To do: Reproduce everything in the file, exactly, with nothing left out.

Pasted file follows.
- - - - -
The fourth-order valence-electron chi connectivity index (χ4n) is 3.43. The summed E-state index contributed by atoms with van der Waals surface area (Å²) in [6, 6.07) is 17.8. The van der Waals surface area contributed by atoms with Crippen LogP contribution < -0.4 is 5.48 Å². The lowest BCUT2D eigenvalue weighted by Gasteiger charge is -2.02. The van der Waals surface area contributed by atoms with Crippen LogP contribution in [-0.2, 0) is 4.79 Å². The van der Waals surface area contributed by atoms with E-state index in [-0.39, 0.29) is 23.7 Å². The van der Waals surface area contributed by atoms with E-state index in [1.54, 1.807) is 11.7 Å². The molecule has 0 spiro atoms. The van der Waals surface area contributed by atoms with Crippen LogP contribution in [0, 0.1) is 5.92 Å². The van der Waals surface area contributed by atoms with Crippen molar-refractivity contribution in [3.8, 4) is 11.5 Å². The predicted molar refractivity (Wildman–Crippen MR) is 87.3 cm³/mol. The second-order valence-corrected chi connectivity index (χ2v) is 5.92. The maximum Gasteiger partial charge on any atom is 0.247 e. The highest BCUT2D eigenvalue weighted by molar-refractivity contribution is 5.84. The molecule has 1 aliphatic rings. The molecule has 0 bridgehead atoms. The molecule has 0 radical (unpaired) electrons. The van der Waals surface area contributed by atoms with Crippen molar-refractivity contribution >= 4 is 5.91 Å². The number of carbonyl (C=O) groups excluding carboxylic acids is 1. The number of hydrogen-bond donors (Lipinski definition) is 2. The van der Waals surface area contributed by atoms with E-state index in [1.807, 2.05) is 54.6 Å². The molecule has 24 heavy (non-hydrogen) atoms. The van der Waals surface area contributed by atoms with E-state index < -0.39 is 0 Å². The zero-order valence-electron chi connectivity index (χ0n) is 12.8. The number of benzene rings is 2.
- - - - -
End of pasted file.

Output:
The fourth-order valence-electron chi connectivity index (χ4n) is 3.43. The summed E-state index contributed by atoms with van der Waals surface area (Å²) in [6, 6.07) is 17.8. The van der Waals surface area contributed by atoms with Crippen LogP contribution < -0.4 is 5.48 Å². The lowest BCUT2D eigenvalue weighted by Gasteiger charge is -2.02. The van der Waals surface area contributed by atoms with Crippen LogP contribution in [-0.2, 0) is 4.79 Å². The van der Waals surface area contributed by atoms with E-state index in [-0.39, 0.29) is 23.7 Å². The van der Waals surface area contributed by atoms with E-state index in [1.54, 1.807) is 11.7 Å². The molecule has 0 spiro atoms. The van der Waals surface area contributed by atoms with Crippen LogP contribution in [0, 0.1) is 5.92 Å². The van der Waals surface area contributed by atoms with Crippen molar-refractivity contribution in [3.8, 4) is 11.5 Å². The predicted molar refractivity (Wildman–Crippen MR) is 87.3 cm³/mol. The second-order valence-corrected chi connectivity index (χ2v) is 5.92. The maximum Gasteiger partial charge on any atom is 0.247 e. The highest BCUT2D eigenvalue weighted by molar-refractivity contribution is 5.84. The molecule has 1 aliphatic rings. The molecule has 0 bridgehead atoms. The molecule has 0 radical (unpaired) electrons. The van der Waals surface area contributed by atoms with Crippen molar-refractivity contribution >= 4 is 5.91 Å². The number of carbonyl (C=O) groups excluding carboxylic acids is 1. The number of hydrogen-bond donors (Lipinski definition) is 2. The van der Waals surface area contributed by atoms with E-state index in [1.807, 2.05) is 54.6 Å². The molecule has 24 heavy (non-hydrogen) atoms. The van der Waals surface area contributed by atoms with E-state index < -0.39 is 0 Å². The zero-order valence-electron chi connectivity index (χ0n) is 12.8. The number of benzene rings is 2.